Starting this fall, licenses will be required to enjoy saltwater fishing in New York State, a proposal that town trustees from East Hampton, Southampton and Southold, officials from Shelter Island and local state lawmakers opposed at a joint press conference on Friday in Sag Harbor.
The proposal was adopted as a part of the state budget, which will take effect in October. The marine fishing license, will cost residents $10 annually, non-residents required to pay $15, will be a requirement for anyone who wants to engage in saltwater fishing in the state. The state proposal also offers a seven-day license, $8 for residents and $10 for non-residents as well as one-day passes, which cost $4 for residents and $5 for non-residents. Residents and non-residents alike can purchase a lifetime marine fishing license for $150. Combination lifetime licenses, for both freshwater and saltwater fishing, can be bought for $450.
Charter fishing boats will need to purchase a $400 license each year, which will cover all their customers.
According to New York State Assemblyman Fred W. Thiele, Jr., the state expects to take in $3 million in revenue as a result of the license. That revenue is earmarked for the state’s Conservation Fund and will not specifically benefit any marine fisheries programs or the region of the state most affected by the legislation – Long Island, said Thiele.
On Friday, surrounded by trustees from across the East End, Thiele said the license proposal should have been a freestanding piece of legislation, rather than a proposal adopted with the state budget, which both he and state senator Kenneth P. LaValle voted against.
LaValle and Thiele both have sponsored bills that would repeal the state license and fees, although subcommittees in the state assembly and senate are still reviewing the legislation.
Since the budget’s adoption, Thiele said he had been fielding calls from town trustees across the East End, who like Thiele, view the license proposal as an initiative by the state to collect revenues in the face of a mounting deficit – revenues he predicted would do nothing but cover existing costs in the state’s Department of Environmental Conservation rather than be used to better the state’s marine and coastal districts.
Thiele said he would not necessarily oppose the license if revenues from it were specifically earmarked towards the marine and coastal districts in New York.
“In fact, I will make the prediction tight now that this money will be used to fund the existing positions in the fisheries part of the DEC,” said Thiele. “We won’t see anything new form this. It is simply, as we say, a revenue generator.”
Under similar laws, the state has required licenses for hunting, trapping and freshwater fishing for many years, and according to Thiele, the federal government’s National Marine Fisheries Service will require saltwater fisherman register with them in an effort to collect data on fisheries across the United States. According to Thiele, the federal registry program has no provision that mandates states to impose license requirements or fees.
“They are depending on our town clerk’s to sell the licenses, depending on our local recreational fishing businesses to sell the license and really this is something no more than a revenue grab by the State of New York,” said Thiele, voicing concern that local municipalities may be overrun with license applications, which could cost them more money to process than they will be able to collect back from the state.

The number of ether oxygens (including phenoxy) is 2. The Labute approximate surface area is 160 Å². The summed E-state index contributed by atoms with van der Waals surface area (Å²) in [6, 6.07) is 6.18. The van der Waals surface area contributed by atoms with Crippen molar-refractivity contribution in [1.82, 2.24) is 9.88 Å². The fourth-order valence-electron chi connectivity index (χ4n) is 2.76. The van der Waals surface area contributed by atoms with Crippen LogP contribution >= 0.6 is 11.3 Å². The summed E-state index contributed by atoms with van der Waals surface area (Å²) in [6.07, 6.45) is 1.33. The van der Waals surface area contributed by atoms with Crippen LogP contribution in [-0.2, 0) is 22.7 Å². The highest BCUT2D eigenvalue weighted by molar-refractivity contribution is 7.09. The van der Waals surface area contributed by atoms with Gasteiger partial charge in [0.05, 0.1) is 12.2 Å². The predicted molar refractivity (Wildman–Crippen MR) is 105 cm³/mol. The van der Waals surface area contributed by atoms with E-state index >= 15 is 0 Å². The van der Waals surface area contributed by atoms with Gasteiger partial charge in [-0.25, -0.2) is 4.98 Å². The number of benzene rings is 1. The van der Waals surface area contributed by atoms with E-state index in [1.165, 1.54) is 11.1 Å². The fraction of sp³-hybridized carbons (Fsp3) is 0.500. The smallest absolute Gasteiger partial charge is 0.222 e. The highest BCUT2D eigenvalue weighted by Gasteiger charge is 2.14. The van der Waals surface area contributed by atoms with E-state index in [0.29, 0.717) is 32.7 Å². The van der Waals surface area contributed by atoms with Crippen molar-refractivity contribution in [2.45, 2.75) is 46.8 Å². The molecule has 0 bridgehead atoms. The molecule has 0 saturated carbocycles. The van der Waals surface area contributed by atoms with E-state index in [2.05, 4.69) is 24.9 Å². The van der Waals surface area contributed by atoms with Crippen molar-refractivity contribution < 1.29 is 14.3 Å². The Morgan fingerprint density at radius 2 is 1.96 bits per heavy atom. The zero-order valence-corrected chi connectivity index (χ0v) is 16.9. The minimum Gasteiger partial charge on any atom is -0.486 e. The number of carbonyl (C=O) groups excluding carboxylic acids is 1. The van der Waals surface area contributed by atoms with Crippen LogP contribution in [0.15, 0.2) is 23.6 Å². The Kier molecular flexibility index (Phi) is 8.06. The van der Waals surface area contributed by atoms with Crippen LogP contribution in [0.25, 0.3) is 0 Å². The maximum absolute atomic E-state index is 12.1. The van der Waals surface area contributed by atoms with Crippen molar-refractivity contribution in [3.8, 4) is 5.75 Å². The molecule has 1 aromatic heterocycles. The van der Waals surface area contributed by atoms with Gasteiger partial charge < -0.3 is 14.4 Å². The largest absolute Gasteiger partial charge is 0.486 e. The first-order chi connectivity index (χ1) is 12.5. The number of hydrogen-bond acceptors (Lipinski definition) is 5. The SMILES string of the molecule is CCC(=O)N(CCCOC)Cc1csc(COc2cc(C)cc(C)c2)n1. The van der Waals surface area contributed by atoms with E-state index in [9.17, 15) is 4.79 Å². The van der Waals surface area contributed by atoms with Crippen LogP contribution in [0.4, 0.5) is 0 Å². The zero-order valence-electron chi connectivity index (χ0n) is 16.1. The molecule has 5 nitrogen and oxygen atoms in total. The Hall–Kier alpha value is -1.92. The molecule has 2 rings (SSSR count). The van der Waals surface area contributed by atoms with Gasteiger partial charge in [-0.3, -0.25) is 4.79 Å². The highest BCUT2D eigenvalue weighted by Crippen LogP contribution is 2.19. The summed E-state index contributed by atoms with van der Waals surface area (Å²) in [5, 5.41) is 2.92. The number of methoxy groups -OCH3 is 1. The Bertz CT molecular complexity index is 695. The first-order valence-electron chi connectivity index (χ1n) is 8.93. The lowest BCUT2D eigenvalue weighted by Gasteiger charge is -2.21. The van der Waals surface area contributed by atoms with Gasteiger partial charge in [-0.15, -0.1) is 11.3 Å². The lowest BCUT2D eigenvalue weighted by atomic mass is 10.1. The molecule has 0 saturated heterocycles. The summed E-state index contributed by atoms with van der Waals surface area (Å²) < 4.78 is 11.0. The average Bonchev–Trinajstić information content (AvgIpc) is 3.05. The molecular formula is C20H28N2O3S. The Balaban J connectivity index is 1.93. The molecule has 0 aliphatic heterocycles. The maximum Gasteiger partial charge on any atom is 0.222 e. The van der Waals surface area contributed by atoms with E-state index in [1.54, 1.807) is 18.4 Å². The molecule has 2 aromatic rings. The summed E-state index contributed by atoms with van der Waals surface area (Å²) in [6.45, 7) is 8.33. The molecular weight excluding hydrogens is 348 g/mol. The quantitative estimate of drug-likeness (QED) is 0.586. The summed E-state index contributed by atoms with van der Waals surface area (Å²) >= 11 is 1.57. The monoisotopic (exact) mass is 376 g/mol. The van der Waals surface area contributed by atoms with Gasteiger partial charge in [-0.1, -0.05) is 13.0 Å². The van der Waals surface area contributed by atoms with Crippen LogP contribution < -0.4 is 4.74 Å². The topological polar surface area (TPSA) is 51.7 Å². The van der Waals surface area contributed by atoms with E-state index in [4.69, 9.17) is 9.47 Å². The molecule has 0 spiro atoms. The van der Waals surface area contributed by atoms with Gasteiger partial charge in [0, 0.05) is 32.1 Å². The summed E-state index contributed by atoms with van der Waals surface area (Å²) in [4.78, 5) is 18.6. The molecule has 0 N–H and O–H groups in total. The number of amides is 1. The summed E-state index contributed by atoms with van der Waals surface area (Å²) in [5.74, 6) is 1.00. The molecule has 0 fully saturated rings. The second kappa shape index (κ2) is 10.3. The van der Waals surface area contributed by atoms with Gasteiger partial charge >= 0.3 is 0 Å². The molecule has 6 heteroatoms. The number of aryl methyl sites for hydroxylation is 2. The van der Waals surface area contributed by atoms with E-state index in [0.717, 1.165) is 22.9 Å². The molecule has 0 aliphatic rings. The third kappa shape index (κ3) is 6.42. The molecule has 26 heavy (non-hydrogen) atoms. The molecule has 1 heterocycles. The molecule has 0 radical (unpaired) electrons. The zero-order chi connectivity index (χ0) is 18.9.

Ken Morse, who owns Tight Lines Tackle in Sag Harbor, told Thiele at Friday’s press conference that he refuses to sell state licenses after seeing little in the way of a return for the service, despite having to spend an inordinate amount of time filing paperwork with the state.
In addition to Thiele’s position that the license and fee will be a new tax on Long Islanders meant to benefit an entire state in financial duress, he said first and foremost his opposition derives from a belief in the public’s right to the use of the waterfront – a right protected by town trustees across the East End. Additionally, said Thiele, during the throes of an economic downturn, the license fee has the potential to adversely impact a region dependent on recreational tourist activities like saltwater fishing.
“Fishing is a relatively inexpensive thing you can do with your family and we’re adding expense to it,” said Thiele.
Southampton Town Trustees joined members of the East Hampton Town Trustees and Southold Trustees in unity against the license proposal, along with representatives from the Shelter Island Town Board, which serves its community as trustees. The trustees charged the license fee could fly in the face of rights granted to their boards in the 1600s as a part of patents that empowered them with the responsibility to ensure public access to the waterfront, specifically for the purposes of fishing. The same patents also give town residents the right to hunt.
Southampton Town Trustee Eric Shultz noted Friday’s press conference was one of the first times all four patent boards had convened in opposition to an issue.
“We come together to send a clear message to government that these rights we possess are still valid and we demand recognition,” said Shultz, who later said the trustee boards would begin to discuss their options in opposition to the bill, which may include legal action against the state.
“It is something that should not be,” said Southampton Town Trustee Fred Havemeyer. “And my question is if we have a saltwater fishing license are we going to have a saltwater swimming license next. Where does it end?”
“I can say for the trustees, this may be the straw that broke the monkey’s back because we are all here together on this one issue,” said East Hampton Town Trustee Diane McNally, adding it was her hope the trustees would continue to work together on issues that affect all the boards.